Study 2: Music Processing, Phonemic Awareness, and Literacy Skills in German Third-Graders

Participants

Third-graders from six schools in and around the city of Erfurt (Thuringia, Germany) participated in the study. Altogether, 121 children participated. Of these, 25 children had to be excluded from data analysis as they were not native speakers of German or were not able to participate in all tasks or sessions. Thus, the final sample of the current study, on which all further analyses were based, consisted of 96 children (42 male, 54 female) in the age range from 7;10 to 10;5 (mean age: 8;9).

The study was carried out in accordance with relevant Thuringian laws (Thuringian school law, Thuringian data protection law) and followed the recommendations of the Thuringian Ministry of Education, Youth, and Sports. Following the guidelines for conducting empirical studies in Thuringian schools, the protocol was approved by the local school authorities (Staatliches Schulamt Mittelthüringen, Weimar, Thuringia). Approval by an ethics committee was not required as per applicable institutional and federal (Thuringian) guidelines and regulations. The children’s parents gave written informed consent in accordance with the Declaration of Helsinki. During testing sessions, children had the option to terminate testing at any time.

Measures

All measurements were undertaken in the morning in the course of regular school days in a quiet room at the children’s schools. Data of all children were collected within two sessions shortly after the start of the school year (September 2017). In the first session (a group session in which all participating children from a particular class were tested; duration: one school lesson, i.e., up to 45 min), reading and spelling abilities were assessed. In the second session (in which children from a particular class were split into smaller groups of up to nine participating children; duration: two school lessons, i.e., up to 90 min, including a break), music abilities and phonemic awareness were measured.

Reading and spelling abilities were measured with standardized and normed German reading and spelling tests. As data were collected at the beginning of Grade 3, norms from the end of Grade 2 were used. The reading test Ein Leseverständnistest für Erst- bis Sechstklässler (ELFE 1–6; Lenhard and Schneider, 2006) is a speed test measuring reading comprehension via silent reading in children from Grades 1–6 on three scales, assessing word comprehension, sentence comprehension, and text comprehension. The paper-and-pencil-version of the test was used. Due to time constraints, only two of the three scales, word and sentence comprehension, were assessed. Raw scores per scale were transformed into T values. A principal component analysis using the T-scores of the two scales revealed that the two scales of the ELFE 1-6 loaded on a single factor, accounting for 83.86% of the variance, with equal factor weights for both scales. Thus, in all further analyses, a single reading comprehension variable consisting of the average T-score from the two scales measured was used.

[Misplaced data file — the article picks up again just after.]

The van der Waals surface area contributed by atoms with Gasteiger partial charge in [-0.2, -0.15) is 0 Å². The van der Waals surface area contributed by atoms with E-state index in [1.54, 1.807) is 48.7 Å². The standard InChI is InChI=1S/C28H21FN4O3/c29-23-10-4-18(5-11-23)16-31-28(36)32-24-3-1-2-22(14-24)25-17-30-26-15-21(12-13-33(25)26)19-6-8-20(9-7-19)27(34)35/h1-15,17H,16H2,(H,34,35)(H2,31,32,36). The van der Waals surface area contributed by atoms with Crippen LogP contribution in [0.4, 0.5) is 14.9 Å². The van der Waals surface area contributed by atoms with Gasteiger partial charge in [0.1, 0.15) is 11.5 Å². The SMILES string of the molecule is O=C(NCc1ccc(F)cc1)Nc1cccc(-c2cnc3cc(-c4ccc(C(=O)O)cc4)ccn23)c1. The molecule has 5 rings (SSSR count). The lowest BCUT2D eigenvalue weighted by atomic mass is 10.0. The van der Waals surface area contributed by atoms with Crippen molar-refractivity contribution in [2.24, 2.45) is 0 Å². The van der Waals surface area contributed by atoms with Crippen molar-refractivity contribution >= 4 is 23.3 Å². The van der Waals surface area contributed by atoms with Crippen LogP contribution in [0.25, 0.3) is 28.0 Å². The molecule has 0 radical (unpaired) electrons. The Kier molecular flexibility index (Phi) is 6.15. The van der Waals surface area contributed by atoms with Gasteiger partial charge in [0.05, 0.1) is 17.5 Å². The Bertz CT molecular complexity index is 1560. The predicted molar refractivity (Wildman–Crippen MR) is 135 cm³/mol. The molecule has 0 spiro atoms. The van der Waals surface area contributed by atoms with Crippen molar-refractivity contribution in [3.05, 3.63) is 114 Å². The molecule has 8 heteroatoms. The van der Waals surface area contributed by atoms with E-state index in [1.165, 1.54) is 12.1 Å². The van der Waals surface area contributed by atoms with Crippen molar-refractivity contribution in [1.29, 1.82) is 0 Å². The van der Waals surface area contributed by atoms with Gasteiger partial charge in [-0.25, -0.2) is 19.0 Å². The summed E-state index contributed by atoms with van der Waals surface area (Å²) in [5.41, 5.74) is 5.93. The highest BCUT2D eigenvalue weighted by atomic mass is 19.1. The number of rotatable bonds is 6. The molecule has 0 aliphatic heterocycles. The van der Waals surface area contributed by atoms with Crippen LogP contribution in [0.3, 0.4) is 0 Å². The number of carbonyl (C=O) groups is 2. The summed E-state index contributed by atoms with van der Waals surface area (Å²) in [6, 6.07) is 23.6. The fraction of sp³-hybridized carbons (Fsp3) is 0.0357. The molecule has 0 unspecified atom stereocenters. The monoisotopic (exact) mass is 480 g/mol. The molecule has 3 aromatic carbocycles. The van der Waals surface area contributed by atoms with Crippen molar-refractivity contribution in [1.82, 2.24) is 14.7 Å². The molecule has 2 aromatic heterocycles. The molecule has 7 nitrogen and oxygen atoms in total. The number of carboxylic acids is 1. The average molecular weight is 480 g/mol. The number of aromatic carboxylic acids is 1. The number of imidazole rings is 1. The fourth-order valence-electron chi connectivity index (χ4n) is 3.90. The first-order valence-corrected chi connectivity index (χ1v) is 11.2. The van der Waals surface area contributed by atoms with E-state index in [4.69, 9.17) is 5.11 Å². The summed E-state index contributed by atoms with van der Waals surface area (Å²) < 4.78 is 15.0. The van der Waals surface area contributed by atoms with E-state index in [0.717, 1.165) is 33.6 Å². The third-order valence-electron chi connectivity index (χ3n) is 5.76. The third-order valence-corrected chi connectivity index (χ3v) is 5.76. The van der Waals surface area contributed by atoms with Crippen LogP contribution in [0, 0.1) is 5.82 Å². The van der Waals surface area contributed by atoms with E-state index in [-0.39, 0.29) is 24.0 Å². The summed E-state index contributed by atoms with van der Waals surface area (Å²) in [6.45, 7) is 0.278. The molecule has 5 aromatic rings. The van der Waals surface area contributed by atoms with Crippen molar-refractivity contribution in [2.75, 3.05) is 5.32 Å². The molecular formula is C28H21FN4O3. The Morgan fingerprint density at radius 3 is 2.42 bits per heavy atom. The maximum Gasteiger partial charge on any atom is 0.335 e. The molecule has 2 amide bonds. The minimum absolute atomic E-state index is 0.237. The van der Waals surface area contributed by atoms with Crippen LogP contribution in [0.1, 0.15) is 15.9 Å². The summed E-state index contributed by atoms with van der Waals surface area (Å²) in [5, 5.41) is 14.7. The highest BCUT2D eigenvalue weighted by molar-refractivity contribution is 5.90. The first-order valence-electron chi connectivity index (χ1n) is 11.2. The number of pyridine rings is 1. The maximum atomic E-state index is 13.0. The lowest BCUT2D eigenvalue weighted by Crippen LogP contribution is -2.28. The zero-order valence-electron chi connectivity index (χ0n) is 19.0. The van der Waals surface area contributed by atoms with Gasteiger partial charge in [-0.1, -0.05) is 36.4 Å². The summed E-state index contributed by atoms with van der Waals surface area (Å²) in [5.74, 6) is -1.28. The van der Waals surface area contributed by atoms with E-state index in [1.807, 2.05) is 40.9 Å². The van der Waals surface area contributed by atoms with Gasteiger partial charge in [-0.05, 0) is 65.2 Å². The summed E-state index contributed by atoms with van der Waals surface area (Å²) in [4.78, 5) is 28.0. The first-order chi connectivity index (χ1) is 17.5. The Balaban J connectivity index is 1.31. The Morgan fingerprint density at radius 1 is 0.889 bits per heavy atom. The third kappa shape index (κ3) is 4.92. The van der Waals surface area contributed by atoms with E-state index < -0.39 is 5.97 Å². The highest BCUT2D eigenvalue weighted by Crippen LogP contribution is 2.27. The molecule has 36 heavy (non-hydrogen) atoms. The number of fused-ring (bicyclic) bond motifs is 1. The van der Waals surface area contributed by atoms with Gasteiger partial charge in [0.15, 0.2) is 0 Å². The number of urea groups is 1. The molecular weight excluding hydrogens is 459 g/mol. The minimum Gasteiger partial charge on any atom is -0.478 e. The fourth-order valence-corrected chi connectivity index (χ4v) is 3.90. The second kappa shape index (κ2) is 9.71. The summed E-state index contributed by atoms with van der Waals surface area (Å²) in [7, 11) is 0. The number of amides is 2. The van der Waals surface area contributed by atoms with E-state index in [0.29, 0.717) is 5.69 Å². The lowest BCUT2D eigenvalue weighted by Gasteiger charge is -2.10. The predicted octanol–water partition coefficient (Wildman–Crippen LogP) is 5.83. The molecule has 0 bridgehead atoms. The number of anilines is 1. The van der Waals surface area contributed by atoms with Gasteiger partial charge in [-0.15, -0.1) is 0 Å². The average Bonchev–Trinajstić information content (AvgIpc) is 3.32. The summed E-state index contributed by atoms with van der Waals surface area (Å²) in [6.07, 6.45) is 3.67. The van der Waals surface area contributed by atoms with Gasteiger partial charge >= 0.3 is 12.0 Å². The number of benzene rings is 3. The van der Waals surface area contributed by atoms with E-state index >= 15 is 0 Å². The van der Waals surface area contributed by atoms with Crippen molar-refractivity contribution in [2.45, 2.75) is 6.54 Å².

Spelling abilities were assessed with the Hamburger Schreibprobe 2 (HSP 2; May, 2012). The HSP 2 measures spelling abilities via the writing of single words and sentences and can be analyzed with respect to the number of correctly written graphemes (max. 148 correctly spelled graphemes) as well as the usage of three writing strategies (alphabetic strategy, orthographic strategy, morphological strategy). The analysis of writing strategies is performed by focusing on the spelling of specific parts of words that is indicative of the use of an alphabetic (maximum score: 20), orthographic (maximum score: 15), or morphological (maximum score: 10) writing strategy. T values for all four measures were the basis of the analyses performed.

Music abilities were assessed with five scales from the Musikscreening für Kinder I (Music Screening for Children I; Jungbluth and Hafen, unpublished) and the MBEMA (Peretz et al., 2013), as described in detail in Section “General Methods.” Raw scores per scale were used in the four perceptual tasks (pitch perception, contour perception, tempo perception, rhythm perception). In the rhythm reproduction task, children’s answers were categorized with respect to a scale ranging from 0 to 4 points, as described above, yielding a maximum score of 40.